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Outspoken Impress Department for Transport

As part of a visit to the newly formed Bikeability Trust, Rupert Furness (Head of Cycling and Walking), Richard Mace, Peter Duggan and Meriel Smith from the Department for Transport, popped in to observe an Outspoken Bikeability Level 2 session in Cambridge delivered on behalf of Cambridgeshire County Council. 

Rupert Furness wrote the following blog about his experience:

I had, of course, heard all about Bikeability and seen plenty of excellent photographs of smiling children doing their training since starting this job in June. My own son had also done his Bikeability level 1 and 2 training earlier this year, and had been very positive about the experience. So, I was keen to see for myself what an actual training session looked and felt like, and delighted to find myself standing beside the Victoria Road in Cambridge on a slightly grey and cool mid-September day watching a dozen or so year 5 pupils from St Luke’s Primary School doing their Level 2 training. So, what were my main impressions?

First, that this was not simply a quiet residential street, but actually a pretty busy road with a serious amount of traffic on it, including buses and HGVs. This was a very long way from the playground-based training that I had a mental image of.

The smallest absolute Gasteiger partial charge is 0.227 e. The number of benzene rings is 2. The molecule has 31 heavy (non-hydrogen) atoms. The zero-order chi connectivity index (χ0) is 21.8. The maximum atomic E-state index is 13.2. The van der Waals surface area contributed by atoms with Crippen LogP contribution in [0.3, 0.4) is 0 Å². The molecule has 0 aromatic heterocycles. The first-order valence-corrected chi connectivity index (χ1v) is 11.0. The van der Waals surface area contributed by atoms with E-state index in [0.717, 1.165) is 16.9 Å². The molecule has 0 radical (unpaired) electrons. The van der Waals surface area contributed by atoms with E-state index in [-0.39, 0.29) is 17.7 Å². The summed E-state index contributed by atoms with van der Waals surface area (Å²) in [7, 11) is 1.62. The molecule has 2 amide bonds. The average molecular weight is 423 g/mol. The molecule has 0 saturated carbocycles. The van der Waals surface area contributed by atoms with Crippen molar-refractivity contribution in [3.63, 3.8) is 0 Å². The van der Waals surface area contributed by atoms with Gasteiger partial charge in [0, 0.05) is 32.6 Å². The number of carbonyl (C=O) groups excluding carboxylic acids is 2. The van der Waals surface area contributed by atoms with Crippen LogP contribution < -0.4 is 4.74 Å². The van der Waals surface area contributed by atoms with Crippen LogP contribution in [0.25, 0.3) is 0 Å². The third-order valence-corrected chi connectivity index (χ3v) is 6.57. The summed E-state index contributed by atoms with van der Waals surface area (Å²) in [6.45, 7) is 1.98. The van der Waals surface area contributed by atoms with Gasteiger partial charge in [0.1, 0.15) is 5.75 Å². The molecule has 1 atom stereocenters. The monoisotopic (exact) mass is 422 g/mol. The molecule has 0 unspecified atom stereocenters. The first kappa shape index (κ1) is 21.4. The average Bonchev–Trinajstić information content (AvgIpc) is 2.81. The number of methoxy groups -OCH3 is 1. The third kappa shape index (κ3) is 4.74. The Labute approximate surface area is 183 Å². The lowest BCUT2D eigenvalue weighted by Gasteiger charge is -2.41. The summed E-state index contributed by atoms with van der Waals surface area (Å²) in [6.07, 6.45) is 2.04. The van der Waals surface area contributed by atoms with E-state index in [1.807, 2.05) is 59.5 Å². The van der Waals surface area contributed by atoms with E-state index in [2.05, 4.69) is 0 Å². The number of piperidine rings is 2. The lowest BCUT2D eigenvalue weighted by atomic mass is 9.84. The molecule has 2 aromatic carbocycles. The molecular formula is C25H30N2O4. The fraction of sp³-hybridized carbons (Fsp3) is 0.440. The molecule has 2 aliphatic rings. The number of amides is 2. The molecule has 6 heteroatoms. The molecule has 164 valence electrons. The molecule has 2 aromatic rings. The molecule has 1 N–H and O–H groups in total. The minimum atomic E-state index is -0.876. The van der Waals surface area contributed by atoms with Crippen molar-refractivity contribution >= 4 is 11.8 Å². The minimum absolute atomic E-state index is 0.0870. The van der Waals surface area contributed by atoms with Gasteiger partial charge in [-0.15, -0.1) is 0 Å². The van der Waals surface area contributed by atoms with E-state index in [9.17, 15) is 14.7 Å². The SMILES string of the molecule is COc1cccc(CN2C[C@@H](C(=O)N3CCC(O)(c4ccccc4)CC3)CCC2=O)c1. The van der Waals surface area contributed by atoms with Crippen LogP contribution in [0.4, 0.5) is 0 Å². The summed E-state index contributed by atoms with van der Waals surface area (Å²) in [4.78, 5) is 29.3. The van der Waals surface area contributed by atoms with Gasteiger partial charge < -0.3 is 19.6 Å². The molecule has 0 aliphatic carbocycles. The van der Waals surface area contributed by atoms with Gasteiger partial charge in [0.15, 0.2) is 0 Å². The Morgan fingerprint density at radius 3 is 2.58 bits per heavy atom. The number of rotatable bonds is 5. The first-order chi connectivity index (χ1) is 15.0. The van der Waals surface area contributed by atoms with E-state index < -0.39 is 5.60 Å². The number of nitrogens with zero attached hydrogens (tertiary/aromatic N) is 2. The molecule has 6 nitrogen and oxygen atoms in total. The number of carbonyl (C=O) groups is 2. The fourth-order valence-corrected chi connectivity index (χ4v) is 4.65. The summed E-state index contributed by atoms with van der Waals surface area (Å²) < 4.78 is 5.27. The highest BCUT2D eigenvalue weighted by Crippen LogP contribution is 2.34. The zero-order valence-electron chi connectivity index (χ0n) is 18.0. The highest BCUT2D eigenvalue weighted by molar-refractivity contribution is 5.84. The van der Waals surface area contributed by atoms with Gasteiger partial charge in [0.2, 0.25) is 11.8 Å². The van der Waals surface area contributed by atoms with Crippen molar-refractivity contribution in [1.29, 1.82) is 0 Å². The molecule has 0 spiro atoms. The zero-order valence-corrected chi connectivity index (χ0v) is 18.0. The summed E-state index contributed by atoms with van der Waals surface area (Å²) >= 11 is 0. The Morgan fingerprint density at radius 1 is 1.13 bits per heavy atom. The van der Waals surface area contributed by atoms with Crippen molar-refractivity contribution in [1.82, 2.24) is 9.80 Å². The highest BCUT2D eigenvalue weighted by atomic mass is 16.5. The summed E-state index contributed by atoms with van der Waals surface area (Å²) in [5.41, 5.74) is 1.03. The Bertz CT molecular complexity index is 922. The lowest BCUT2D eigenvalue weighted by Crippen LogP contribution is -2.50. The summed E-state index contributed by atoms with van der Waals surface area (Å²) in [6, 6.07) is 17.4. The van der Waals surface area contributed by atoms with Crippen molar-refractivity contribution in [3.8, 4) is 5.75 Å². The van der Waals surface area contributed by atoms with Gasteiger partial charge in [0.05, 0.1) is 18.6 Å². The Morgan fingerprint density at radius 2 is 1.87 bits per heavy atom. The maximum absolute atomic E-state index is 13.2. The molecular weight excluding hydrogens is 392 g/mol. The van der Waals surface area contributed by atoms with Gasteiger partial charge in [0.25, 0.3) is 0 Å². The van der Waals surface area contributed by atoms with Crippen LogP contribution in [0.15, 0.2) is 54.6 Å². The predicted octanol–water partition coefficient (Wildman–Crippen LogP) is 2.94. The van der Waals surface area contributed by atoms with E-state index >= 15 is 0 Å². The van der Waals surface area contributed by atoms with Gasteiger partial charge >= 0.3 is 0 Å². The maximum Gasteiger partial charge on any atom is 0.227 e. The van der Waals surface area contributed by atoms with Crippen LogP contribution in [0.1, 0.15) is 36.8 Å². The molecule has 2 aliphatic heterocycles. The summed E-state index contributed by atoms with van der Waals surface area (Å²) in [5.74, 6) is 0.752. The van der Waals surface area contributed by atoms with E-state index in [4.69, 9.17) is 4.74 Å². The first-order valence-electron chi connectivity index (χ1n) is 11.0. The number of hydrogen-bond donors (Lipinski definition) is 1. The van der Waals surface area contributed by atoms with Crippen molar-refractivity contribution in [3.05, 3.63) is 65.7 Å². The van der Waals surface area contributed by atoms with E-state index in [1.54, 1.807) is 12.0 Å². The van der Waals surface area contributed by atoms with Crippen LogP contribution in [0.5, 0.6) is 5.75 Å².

Second, I was struck by the impressive amount of personal responsibility the children were given. It was up to them to decide when it was safe to pull away and cycle the 100 yards or so along the main road before performing a left turn onto a minor road. It was also up to them to assert their control over the situation, assuming a confident road position and forcing the traffic behind to take note of them.

Third, I was surprised by just how confidently the children were prepared to take up a controlling road position in the middle of the lane, rather than timidly sticking as close as possible to the pavement with all the drain covers, detritus and other hazards that this entails. This was all the more striking given that this was a relatively young cohort, with most of them only 9 years old.

Fourth, it was great to see that they were clearly and genuinely enjoying the experience, and I’m sure this wasn’t just because it was a chance to miss normal lessons. There were lots of smiles and a real keenness to get on their bikes and do the practical stuff, and I’m sure it will have helped instil a desire to get the bikes out at home. This is of great credit to the trainers who were very impressive throughout. 

And finally, I’d forgotten just how great it is to be out on a bike in Cambridge. I was lucky enough to be a student there in the late 1980s, and spent many hours cycling to and from the Sidgwick site on my battered old Raleigh bike. Some of the new cycle infrastructure was seriously impressive, including the automatic bike “counter” with its totaliser showing how many bikes have come past that day, and the zebra crossing for bikes on the Huntingdon Road.

So, a big thank you to Kieron McNab from Outspoken and Paul Robison from the Bikeability Trust for a really enjoyable and memorable day, which left me with some really positive impressions of the Bikeability programme.

More information on Outspoken's school cycle training can be found on our Bikeability web page

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